BENGALURU: With the University Grants Commission (UGC) deciding to qualify six per cent of all candidates appearing for the National Eligibility Test (NET), an increase is expected in the number of assistant professors and junior research fellows qualifying to work with Indian varsities and colleges from this year.
“It has been decided that six per cent of the total candidates who appear in the UGC-NET examination will be declared qualified. As such the number of candidates who would qualify in the future NET examinations is likely to increase,” read a public notice published by the UGC last week.
This revision has evoked mixed reaction from the teaching and student community with some questioning the quality of the prospective lecturers, while NET aspirants have welcomed it.
“Such a decision to adhere to a pass percentage will result in varied quality of candidates qualifying each year. If majority candidates take the test this year are well-versed intellectually it is good, but what if it is the other way around? This will gradually destroy the educational system,” said Dr Richard Rego S.J., Director, St Joseph’s College Research Centre.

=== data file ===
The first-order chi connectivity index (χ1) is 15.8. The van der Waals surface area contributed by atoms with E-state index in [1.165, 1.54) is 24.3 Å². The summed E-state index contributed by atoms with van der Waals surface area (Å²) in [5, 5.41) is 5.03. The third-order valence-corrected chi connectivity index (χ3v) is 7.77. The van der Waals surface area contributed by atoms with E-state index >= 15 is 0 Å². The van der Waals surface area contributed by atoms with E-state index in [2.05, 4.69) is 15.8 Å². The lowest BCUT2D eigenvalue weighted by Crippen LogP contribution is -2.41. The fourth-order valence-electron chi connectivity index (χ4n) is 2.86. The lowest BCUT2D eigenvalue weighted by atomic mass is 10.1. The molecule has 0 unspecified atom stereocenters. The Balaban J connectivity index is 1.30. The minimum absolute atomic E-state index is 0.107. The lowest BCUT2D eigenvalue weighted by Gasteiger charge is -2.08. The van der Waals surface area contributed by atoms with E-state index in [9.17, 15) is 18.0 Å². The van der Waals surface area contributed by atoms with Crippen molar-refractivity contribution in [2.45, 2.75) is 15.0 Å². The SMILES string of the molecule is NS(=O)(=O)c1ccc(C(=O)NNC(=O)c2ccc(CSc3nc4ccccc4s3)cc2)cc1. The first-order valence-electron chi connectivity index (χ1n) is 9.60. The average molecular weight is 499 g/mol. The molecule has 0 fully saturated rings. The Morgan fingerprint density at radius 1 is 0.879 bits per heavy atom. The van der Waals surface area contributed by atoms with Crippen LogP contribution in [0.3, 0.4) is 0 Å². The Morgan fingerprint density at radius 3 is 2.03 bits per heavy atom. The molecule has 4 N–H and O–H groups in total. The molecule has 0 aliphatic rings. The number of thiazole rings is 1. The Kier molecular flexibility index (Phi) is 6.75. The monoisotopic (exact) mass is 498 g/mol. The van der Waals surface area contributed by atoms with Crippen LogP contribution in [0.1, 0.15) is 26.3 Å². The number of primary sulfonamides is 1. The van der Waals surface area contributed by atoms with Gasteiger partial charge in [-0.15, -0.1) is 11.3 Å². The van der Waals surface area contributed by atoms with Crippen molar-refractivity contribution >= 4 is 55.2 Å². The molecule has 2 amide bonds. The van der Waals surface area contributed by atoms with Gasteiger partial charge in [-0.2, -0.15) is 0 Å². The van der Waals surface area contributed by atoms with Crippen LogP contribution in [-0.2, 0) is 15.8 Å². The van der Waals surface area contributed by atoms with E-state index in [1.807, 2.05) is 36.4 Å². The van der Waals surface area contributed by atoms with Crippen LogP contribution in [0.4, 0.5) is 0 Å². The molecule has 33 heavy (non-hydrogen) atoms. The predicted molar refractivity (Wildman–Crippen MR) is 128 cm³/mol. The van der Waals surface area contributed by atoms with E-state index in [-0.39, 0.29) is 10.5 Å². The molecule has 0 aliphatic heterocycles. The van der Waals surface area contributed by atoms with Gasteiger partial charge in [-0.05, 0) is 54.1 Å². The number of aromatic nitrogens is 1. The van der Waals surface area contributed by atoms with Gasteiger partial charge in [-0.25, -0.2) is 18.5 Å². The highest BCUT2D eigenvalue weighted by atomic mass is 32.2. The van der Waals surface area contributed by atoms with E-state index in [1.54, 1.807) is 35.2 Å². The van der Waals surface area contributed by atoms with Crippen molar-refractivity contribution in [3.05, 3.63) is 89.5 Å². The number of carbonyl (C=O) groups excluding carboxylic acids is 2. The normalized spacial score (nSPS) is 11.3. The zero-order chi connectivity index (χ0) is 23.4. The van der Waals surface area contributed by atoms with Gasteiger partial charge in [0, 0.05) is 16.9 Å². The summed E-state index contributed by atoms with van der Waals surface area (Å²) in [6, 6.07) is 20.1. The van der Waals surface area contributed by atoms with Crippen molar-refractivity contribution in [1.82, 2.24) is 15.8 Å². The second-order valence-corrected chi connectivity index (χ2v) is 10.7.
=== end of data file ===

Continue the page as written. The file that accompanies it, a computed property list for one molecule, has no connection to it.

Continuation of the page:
Criticising the multiple choice questioning method of the test, Dr Rego added that no importance was given to recognize intellectual specialty of the candidates. “UGC-NET tests an individual’s luck, but unfortunately not the mettle. Those who qualify for Junior Research Fellowship (JRF) therefore are the luckiest (scoring highest) of the lot as compromising on the basic cut-off will occur to keep up the pass percentage to what is decided now. This in turn will affect the quality of research ,” he added. It is high time that the Commission looked into the specifics of each subject, he added.
For Srimathi Perumal, a post graduate preparing for the test this year, a hike in pass percentage alone would not increase the chance of cracking the NET code. “The decision of the board of conduct NET on an annual basis will add to the level of competition. The increase in the share of more candidates clearing the exam is definitely a good news, as more lecturers will be qualified meeting the demands of colleges across the country,” she said. At the same time, Arjun who has taken a break from work to prepare for the test shares his unhappiness on the “hasty decisions” made by the Commission. “I do not understand why revision of dates, qualifying criteria, and reservation policies take place all of a sudden. Advance notification would have reduced confusions for candidates like me,” he said.